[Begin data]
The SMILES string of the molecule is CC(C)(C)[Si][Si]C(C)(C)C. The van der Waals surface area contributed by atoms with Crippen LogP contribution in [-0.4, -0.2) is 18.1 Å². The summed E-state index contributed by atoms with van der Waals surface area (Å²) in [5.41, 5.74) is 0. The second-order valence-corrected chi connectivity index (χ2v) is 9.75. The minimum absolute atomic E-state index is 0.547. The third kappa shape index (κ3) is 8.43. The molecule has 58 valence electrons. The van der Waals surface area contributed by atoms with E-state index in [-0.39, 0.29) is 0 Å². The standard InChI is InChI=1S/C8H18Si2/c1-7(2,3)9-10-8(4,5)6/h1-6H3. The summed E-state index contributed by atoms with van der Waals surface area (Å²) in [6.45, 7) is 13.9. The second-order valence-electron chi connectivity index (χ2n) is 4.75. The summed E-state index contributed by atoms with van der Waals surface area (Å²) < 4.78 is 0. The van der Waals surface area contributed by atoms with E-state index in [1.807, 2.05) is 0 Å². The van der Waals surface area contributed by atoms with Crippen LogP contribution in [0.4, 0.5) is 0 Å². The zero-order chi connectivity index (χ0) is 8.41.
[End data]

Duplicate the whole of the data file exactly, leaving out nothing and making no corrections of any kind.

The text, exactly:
The SMILES string of the molecule is CC(C)(C)[Si][Si]C(C)(C)C. The van der Waals surface area contributed by atoms with Crippen LogP contribution in [-0.4, -0.2) is 18.1 Å². The summed E-state index contributed by atoms with van der Waals surface area (Å²) in [5.41, 5.74) is 0. The second-order valence-corrected chi connectivity index (χ2v) is 9.75. The minimum absolute atomic E-state index is 0.547. The third kappa shape index (κ3) is 8.43. The molecule has 58 valence electrons. The van der Waals surface area contributed by atoms with E-state index in [-0.39, 0.29) is 0 Å². The standard InChI is InChI=1S/C8H18Si2/c1-7(2,3)9-10-8(4,5)6/h1-6H3. The summed E-state index contributed by atoms with van der Waals surface area (Å²) in [6.45, 7) is 13.9. The second-order valence-electron chi connectivity index (χ2n) is 4.75. The summed E-state index contributed by atoms with van der Waals surface area (Å²) < 4.78 is 0. The van der Waals surface area contributed by atoms with E-state index in [1.807, 2.05) is 0 Å². The van der Waals surface area contributed by atoms with Crippen LogP contribution in [0.4, 0.5) is 0 Å². The zero-order chi connectivity index (χ0) is 8.41.